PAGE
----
Nobody likes to dwell on the morbid, but despite what Bob Dylan or Alphaville sing, we won’t stay forever young; and when we die, the courts will have to get involved in some capacity to determine who gets our property (or Estate). For those of us who never got around to creating a Will, the court determines who gets the property in our Estate. More than that, the court can determine who will become the guardian for our children. Those of us who draft a Will get to tell the court what we want.
Without a Will to guide them, the courts follow pre-determined laws which set out the “default” rules of who gets what and when. Typically, subject to some exceptions, our property will be divided out along these priority lines: surviving children or their descendants > surviving spouse > surviving parents > surviving siblings > surviving grandparents, aunts, and uncles, etc. For some people, this is fine and follows what many people would want to happen anyway. But there are reasons some people might want to give their property to somebody different from what the law says or in different amounts. In fact, there are many reasons why a person might want to have control over who gets what and when.
Wills are a great way to give specific gifts. Maybe you want your grandson or nephew or neighbor to get your vintage guitar or baseball card collection. Maybe you want your granddaughter to have your car after you are gone.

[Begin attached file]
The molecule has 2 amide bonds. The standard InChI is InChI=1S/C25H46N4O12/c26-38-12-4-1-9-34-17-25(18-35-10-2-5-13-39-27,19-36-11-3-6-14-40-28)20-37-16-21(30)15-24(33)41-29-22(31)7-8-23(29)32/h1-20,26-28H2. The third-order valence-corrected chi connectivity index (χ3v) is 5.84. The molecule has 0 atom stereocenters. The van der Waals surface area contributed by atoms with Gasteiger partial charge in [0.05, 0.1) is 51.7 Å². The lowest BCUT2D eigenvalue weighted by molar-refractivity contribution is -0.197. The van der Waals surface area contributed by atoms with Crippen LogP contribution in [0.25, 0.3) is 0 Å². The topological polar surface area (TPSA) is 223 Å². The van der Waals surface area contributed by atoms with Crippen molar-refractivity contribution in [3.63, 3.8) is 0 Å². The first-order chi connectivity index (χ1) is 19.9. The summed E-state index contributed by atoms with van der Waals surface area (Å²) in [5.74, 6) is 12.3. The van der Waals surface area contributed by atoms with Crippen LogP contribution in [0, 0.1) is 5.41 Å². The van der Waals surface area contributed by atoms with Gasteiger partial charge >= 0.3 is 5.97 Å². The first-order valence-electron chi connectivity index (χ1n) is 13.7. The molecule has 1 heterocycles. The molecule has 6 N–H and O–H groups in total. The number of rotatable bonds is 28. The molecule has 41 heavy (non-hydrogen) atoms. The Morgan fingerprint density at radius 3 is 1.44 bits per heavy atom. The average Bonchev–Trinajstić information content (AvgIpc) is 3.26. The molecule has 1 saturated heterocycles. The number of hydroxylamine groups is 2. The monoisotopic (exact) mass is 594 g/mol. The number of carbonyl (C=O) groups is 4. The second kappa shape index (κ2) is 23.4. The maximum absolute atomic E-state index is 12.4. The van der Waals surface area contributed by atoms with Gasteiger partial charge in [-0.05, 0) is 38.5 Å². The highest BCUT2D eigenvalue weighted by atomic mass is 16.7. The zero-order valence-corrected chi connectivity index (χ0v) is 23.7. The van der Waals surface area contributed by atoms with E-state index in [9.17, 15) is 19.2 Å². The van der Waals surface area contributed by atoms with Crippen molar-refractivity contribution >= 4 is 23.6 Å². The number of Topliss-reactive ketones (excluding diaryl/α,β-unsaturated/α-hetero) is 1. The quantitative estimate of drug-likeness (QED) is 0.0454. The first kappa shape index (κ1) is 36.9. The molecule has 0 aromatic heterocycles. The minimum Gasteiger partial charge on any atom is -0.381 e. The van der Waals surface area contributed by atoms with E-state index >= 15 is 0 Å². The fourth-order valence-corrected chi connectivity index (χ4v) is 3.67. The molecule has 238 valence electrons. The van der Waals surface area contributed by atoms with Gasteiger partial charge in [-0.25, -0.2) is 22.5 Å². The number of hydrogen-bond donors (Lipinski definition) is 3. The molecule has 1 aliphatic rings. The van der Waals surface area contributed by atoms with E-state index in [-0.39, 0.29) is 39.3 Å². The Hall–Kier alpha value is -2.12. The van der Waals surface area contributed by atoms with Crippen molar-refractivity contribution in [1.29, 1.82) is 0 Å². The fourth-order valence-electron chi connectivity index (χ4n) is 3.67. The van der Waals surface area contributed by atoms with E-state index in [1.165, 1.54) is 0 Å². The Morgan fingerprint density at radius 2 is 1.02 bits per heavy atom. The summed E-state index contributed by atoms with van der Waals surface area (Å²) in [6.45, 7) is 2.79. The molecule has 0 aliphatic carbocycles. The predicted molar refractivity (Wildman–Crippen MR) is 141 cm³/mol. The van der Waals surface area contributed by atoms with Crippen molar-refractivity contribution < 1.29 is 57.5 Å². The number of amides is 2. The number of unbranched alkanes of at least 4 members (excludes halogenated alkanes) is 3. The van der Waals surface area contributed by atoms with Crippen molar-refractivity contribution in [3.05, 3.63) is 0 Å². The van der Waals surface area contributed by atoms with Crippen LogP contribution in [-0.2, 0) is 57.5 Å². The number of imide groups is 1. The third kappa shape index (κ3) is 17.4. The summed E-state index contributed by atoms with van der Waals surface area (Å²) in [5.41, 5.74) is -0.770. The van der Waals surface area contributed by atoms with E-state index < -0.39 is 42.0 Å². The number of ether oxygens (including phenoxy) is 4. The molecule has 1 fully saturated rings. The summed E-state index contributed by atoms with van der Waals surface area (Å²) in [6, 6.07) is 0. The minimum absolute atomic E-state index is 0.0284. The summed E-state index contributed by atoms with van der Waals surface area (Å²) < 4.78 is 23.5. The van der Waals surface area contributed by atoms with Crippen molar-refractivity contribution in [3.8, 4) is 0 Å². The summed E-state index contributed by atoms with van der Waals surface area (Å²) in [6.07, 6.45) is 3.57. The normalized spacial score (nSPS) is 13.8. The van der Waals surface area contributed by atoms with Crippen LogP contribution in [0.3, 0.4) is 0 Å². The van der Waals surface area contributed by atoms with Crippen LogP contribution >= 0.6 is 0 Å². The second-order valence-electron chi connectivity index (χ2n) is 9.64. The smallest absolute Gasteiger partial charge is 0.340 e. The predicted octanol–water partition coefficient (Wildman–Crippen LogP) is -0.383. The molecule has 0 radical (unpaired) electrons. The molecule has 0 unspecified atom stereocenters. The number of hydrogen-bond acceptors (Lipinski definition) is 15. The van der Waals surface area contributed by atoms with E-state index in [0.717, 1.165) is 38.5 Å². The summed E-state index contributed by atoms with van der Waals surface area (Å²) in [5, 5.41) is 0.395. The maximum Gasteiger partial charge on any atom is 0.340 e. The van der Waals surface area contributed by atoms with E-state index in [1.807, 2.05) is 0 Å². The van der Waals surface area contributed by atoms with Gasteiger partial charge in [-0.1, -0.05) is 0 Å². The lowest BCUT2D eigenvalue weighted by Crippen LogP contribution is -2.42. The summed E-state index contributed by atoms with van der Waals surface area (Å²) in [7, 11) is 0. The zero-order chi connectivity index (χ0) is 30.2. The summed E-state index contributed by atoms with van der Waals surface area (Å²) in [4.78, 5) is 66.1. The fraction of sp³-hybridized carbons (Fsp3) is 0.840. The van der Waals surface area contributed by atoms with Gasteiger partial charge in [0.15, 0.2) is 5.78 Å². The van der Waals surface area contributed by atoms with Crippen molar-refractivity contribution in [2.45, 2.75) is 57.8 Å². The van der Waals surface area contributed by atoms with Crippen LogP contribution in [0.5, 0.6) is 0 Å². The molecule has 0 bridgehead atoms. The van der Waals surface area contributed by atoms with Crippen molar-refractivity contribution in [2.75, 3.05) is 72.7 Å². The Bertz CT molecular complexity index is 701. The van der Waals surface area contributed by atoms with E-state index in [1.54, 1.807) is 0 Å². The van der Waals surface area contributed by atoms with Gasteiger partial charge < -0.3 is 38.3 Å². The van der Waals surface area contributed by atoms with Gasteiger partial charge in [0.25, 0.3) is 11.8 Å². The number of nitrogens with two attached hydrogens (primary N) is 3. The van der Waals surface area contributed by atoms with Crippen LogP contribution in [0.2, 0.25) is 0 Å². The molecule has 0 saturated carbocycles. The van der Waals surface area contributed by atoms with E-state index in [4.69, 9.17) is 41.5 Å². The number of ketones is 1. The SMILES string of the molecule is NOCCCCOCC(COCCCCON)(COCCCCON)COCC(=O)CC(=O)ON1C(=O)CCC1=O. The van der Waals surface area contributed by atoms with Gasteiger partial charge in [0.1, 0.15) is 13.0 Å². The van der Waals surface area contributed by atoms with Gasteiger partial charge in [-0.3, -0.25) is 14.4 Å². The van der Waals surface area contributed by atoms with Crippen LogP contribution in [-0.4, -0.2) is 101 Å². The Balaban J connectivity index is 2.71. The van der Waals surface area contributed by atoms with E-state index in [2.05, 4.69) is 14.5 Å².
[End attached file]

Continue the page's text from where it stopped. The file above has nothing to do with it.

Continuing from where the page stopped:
Wills are a great way to make your wishes known. Arguments break out between family members when there is no Will to tell them what you wanted. You can even explain your motives in your Will if you want your family to know why you did what you did.
Wills can tell the court who you want to manage your estate. Wills can even identify who you want to take care of your children after you are gone, and even though the court will make its own determination, they take your wishes seriously if they are made known.
Wills are a good way to identifying specific items and their location. Maybe you have a family heirloom stored some place. A Will can identify those properties and where you keep them so that they are not lost after you are gone.
The decision to draft a Will shouldn’t be intimidating. They can be drafted as simple or as complicated as you see fit, AND they can be changed later if you change your mind.
If you would like to speak with an attorney about drafting a new Will, modifying an old Will, or whether a Will or Trust is a better option for you, please contact Attorney Aaron Heller at OMG Law Firm. 1-870-336-6505 or firstname.lastname@example.org